Eugenia Malinnikova, *Stanford University*

Bobby Wilson, *University of Washington*

Zihui Zhao, *University of Chicago*

Given a bounded domain $\Omega \subset \mathbb R^n$, one says that the $L^p$-regularity problem is solvable for the Laplace equation in $\Omega$ if, given any continuous function $f$ defined in $\partial \Omega$ and the harmonic extension $u$ of $f$ to $\Omega$, the non-tangential maximal function of the gradient of $u$ can be controlled in $L^p$ norm by the tangential derivative of $f$ in $\partial\Omega$. In my talk I will review a joint result with Mourgoglou where we proved the $L^p$-regularity for more general domains, and a more recent result (with the additional collaboration of Poggi) where we extend this result to elliptic PDE’s in divergence form.

The study of eigenfunctions of Laplacians lies at the interface of several areas of mathematics, including analysis, geometry, mathematical physics and number theory. These special functions arise in physics and in partial differential equations as modes of periodic vibration of drums and membranes.

A fundamental question surrounding Laplace-Beltrami eigenfunctions targets their concentration phenomena, via high-energy asymptotics or high-frequency behaviour. One popular approach to this question involves studying the growth of the $L^p$ norms of these eigenfunctions on the ambient manifold, or on submanifolds thereof. What can one say about the behaviour of eigenfunctions on rougher sets? We will discuss answers to this question, based on joint work with Suresh Eswarathasan.

One guiding principle is the idea that Laplacian eigenfunctions corresponding to larger frequencies should oscillate more. The same principle should then also be true, in some form, for linear combinations of high-frequency eigenfunctions (in one dimension, this is Sturm-Liouville theory). Recent progress on this question is based on the notion of optimal transport and a very simple idea which we formalize: if it’s easy to buy milk, then there are must be many supermarkets (and, conversely, if there are only few supermarkets at least some people have to travel a large distance to buy milk). This turns into a geometric inequality that is interesting in its own right.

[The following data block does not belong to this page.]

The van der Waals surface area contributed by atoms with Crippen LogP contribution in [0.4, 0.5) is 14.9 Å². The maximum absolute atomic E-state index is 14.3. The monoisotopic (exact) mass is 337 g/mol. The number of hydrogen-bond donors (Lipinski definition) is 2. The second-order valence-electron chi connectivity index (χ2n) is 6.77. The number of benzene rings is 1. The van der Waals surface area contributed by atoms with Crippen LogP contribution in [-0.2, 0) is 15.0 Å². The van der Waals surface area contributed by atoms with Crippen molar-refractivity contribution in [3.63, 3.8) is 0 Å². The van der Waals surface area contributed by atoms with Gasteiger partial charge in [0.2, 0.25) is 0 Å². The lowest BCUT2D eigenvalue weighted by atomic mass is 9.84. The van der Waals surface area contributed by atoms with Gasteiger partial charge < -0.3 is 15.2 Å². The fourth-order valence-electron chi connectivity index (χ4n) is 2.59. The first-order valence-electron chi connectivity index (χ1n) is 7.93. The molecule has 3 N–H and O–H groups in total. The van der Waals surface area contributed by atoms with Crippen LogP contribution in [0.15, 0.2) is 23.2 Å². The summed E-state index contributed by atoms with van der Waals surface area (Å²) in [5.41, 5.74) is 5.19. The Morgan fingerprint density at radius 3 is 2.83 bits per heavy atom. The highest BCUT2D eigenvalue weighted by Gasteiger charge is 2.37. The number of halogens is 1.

An important heuristic principle in the study of eigenfunctions of the Laplace-Beltrami operator is that their properties should resemble those of polynomials. In this light, I will discuss oscillations and zeros for linear combinations of Laplace eigenfunctions on Riemannian manifolds. In particular, I will prove that zeros become dense in the manifold if not too many eigenfunctions are summed. Time permitting, I will mention related open questions on eigenfunctions sums.

In this talk, I will discuss joint work with M. Engelstein, L. Li, and S. Mayboroda, where we introduce the notion of Dahlberg-Kenig-Pipher operators in the context of domains $\Omega$ with low dimensional boundaries. We show that when the boundary of the domain is uniformly rectifiable with small constant, then elliptic measure $\omega$ associated to this domain is an $A_\infty(d\sigma)$ weight with small constant. As consequence, we show that for $C^1$ domains, $\log (d\omega/d\sigma) \in \mathrm{VMO}$. One of the main difficulties in this context is the lack of outer graphical approximations to $\Omega$, since the exterior of $\Omega$ can be empty.

In this talk I will present spectral features of the Dirac operator with infi nite mass boundary conditions in a smooth bounded domain of $\mathbb{R}^2$. A non-linear variational formulation to characterize its principal eigenvalue will be presented. This characterization allows for a simple proof of a Szegö type inequality as well as a new formulation of a Faber-Krahn type inequality for this operator. Moreover, strong numerical evidence supporting the existence of a Faber-Krahn type inequality, will be given.

This talk is based on joint work with Pedro Antunes, Vladimir Lotoreichik, and Thomas Ourmieres-Bonafos.

In this talk, we will explore the celebrated Almgren’s monotonicity formula. This beautiful result with far-reaching consequences states that if u is harmonic in the unit ball, then a certain frequency function $N(r)$ is non-decreasing. Moreover, $N(r)=k$ for all $r<1$ if, and only if, $u$ is homogeneous of degree $k$. We will then discuss some of the many applications of this formula, and recent developments connected to it.